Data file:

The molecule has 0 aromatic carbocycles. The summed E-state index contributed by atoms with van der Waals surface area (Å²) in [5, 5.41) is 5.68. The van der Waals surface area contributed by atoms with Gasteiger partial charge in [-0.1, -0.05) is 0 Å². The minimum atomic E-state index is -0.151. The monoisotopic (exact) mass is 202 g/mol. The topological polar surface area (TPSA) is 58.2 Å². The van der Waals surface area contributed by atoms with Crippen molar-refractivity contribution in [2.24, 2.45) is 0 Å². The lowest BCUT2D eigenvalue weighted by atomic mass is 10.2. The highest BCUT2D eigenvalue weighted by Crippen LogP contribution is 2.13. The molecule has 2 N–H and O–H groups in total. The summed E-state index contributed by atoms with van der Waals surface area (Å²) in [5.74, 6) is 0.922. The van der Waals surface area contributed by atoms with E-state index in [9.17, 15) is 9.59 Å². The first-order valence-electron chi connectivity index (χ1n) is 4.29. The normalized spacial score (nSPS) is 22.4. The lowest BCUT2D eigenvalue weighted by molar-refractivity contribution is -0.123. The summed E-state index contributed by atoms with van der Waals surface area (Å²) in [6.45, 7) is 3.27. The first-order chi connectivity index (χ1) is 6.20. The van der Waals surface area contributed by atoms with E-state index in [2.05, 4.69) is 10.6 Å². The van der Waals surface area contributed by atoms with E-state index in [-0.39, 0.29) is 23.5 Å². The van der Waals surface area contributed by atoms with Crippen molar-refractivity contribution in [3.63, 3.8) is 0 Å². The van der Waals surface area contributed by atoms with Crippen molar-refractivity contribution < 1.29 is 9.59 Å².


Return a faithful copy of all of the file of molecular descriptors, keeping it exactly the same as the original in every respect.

The molecule has 0 aromatic carbocycles. The summed E-state index contributed by atoms with van der Waals surface area (Å²) in [5, 5.41) is 5.68. The van der Waals surface area contributed by atoms with Gasteiger partial charge in [-0.1, -0.05) is 0 Å². The minimum atomic E-state index is -0.151. The monoisotopic (exact) mass is 202 g/mol. The topological polar surface area (TPSA) is 58.2 Å². The van der Waals surface area contributed by atoms with Crippen molar-refractivity contribution in [2.24, 2.45) is 0 Å². The lowest BCUT2D eigenvalue weighted by atomic mass is 10.2. The highest BCUT2D eigenvalue weighted by Crippen LogP contribution is 2.13. The molecule has 2 N–H and O–H groups in total. The summed E-state index contributed by atoms with van der Waals surface area (Å²) in [5.74, 6) is 0.922. The van der Waals surface area contributed by atoms with E-state index in [9.17, 15) is 9.59 Å². The first-order valence-electron chi connectivity index (χ1n) is 4.29. The normalized spacial score (nSPS) is 22.4. The lowest BCUT2D eigenvalue weighted by molar-refractivity contribution is -0.123. The summed E-state index contributed by atoms with van der Waals surface area (Å²) in [6.45, 7) is 3.27. The first-order chi connectivity index (χ1) is 6.20. The van der Waals surface area contributed by atoms with E-state index in [2.05, 4.69) is 10.6 Å². The van der Waals surface area contributed by atoms with E-state index in [-0.39, 0.29) is 23.5 Å². The van der Waals surface area contributed by atoms with Crippen molar-refractivity contribution in [3.63, 3.8) is 0 Å². The van der Waals surface area contributed by atoms with Crippen molar-refractivity contribution < 1.29 is 9.59 Å².